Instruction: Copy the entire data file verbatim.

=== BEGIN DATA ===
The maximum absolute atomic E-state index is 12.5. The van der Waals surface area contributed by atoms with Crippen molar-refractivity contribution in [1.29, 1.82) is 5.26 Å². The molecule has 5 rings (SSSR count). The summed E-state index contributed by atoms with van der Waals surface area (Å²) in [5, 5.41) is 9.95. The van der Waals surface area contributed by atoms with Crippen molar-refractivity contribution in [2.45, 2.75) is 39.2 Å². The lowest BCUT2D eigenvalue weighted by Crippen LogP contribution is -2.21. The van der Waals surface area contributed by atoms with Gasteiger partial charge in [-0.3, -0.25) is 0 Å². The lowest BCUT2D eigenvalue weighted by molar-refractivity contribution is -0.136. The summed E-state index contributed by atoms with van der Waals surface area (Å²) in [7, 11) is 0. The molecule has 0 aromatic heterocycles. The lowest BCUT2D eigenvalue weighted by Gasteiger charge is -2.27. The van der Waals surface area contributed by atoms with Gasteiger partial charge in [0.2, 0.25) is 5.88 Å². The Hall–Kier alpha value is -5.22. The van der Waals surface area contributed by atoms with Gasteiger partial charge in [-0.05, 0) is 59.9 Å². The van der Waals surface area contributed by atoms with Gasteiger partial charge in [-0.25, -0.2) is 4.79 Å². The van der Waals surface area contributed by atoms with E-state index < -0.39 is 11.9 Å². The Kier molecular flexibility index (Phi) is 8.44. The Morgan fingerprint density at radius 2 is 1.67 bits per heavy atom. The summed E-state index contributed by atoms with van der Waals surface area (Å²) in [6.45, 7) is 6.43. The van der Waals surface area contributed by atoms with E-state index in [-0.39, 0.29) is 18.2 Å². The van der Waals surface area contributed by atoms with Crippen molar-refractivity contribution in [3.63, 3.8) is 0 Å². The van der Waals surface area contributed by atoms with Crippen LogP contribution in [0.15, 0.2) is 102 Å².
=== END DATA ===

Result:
The maximum absolute atomic E-state index is 12.5. The van der Waals surface area contributed by atoms with Crippen molar-refractivity contribution in [1.29, 1.82) is 5.26 Å². The molecule has 5 rings (SSSR count). The summed E-state index contributed by atoms with van der Waals surface area (Å²) in [5, 5.41) is 9.95. The van der Waals surface area contributed by atoms with Crippen molar-refractivity contribution in [2.45, 2.75) is 39.2 Å². The lowest BCUT2D eigenvalue weighted by Crippen LogP contribution is -2.21. The van der Waals surface area contributed by atoms with Gasteiger partial charge in [-0.3, -0.25) is 0 Å². The lowest BCUT2D eigenvalue weighted by molar-refractivity contribution is -0.136. The summed E-state index contributed by atoms with van der Waals surface area (Å²) in [7, 11) is 0. The molecule has 0 aromatic heterocycles. The lowest BCUT2D eigenvalue weighted by Gasteiger charge is -2.27. The van der Waals surface area contributed by atoms with Gasteiger partial charge in [0.2, 0.25) is 5.88 Å². The Hall–Kier alpha value is -5.22. The van der Waals surface area contributed by atoms with Gasteiger partial charge in [-0.05, 0) is 59.9 Å². The van der Waals surface area contributed by atoms with Gasteiger partial charge in [-0.25, -0.2) is 4.79 Å². The van der Waals surface area contributed by atoms with E-state index < -0.39 is 11.9 Å². The Kier molecular flexibility index (Phi) is 8.44. The Morgan fingerprint density at radius 2 is 1.67 bits per heavy atom. The summed E-state index contributed by atoms with van der Waals surface area (Å²) in [6.45, 7) is 6.43. The van der Waals surface area contributed by atoms with E-state index in [-0.39, 0.29) is 18.2 Å². The van der Waals surface area contributed by atoms with Crippen molar-refractivity contribution in [3.63, 3.8) is 0 Å². The van der Waals surface area contributed by atoms with Crippen LogP contribution in [0.15, 0.2) is 102 Å².